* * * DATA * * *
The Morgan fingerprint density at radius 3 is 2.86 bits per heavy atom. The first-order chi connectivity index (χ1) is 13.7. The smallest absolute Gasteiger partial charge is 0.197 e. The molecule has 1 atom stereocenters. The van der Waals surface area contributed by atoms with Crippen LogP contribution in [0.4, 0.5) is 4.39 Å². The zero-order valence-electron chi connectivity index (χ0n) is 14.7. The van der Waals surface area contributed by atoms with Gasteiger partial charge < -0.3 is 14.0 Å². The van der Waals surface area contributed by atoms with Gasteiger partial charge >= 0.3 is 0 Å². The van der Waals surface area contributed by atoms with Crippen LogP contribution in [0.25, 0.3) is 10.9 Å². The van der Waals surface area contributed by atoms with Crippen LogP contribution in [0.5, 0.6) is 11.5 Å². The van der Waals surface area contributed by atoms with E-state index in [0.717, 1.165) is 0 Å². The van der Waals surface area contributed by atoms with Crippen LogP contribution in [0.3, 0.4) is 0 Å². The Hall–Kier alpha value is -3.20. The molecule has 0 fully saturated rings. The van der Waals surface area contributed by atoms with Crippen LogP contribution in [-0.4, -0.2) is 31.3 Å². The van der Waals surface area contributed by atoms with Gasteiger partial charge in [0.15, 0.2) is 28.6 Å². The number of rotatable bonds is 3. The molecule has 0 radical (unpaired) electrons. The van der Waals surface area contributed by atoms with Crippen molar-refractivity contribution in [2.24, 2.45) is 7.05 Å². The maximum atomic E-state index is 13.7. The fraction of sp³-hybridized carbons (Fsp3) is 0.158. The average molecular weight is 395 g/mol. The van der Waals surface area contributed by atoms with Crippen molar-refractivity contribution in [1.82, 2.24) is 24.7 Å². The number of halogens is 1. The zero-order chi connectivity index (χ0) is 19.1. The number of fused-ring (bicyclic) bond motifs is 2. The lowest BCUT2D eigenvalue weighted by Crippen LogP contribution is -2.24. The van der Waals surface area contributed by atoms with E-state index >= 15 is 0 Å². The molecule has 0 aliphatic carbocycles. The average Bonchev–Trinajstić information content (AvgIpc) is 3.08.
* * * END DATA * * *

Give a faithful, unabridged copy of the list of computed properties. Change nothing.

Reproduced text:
The Morgan fingerprint density at radius 3 is 2.86 bits per heavy atom. The first-order chi connectivity index (χ1) is 13.7. The smallest absolute Gasteiger partial charge is 0.197 e. The molecule has 1 atom stereocenters. The van der Waals surface area contributed by atoms with Crippen LogP contribution in [0.4, 0.5) is 4.39 Å². The zero-order valence-electron chi connectivity index (χ0n) is 14.7. The van der Waals surface area contributed by atoms with Gasteiger partial charge < -0.3 is 14.0 Å². The van der Waals surface area contributed by atoms with Gasteiger partial charge >= 0.3 is 0 Å². The van der Waals surface area contributed by atoms with Crippen LogP contribution in [0.25, 0.3) is 10.9 Å². The van der Waals surface area contributed by atoms with Crippen LogP contribution in [0.5, 0.6) is 11.5 Å². The van der Waals surface area contributed by atoms with E-state index in [0.717, 1.165) is 0 Å². The van der Waals surface area contributed by atoms with Crippen LogP contribution in [0.3, 0.4) is 0 Å². The Hall–Kier alpha value is -3.20. The molecule has 0 fully saturated rings. The van der Waals surface area contributed by atoms with Crippen LogP contribution in [-0.4, -0.2) is 31.3 Å². The van der Waals surface area contributed by atoms with Gasteiger partial charge in [0.15, 0.2) is 28.6 Å². The number of rotatable bonds is 3. The molecule has 0 radical (unpaired) electrons. The van der Waals surface area contributed by atoms with Crippen molar-refractivity contribution in [2.24, 2.45) is 7.05 Å². The maximum atomic E-state index is 13.7. The fraction of sp³-hybridized carbons (Fsp3) is 0.158. The average molecular weight is 395 g/mol. The van der Waals surface area contributed by atoms with Crippen molar-refractivity contribution in [1.82, 2.24) is 24.7 Å². The number of halogens is 1. The zero-order chi connectivity index (χ0) is 19.1. The number of fused-ring (bicyclic) bond motifs is 2. The lowest BCUT2D eigenvalue weighted by Crippen LogP contribution is -2.24. The van der Waals surface area contributed by atoms with E-state index >= 15 is 0 Å². The molecule has 0 aliphatic carbocycles. The average Bonchev–Trinajstić information content (AvgIpc) is 3.08.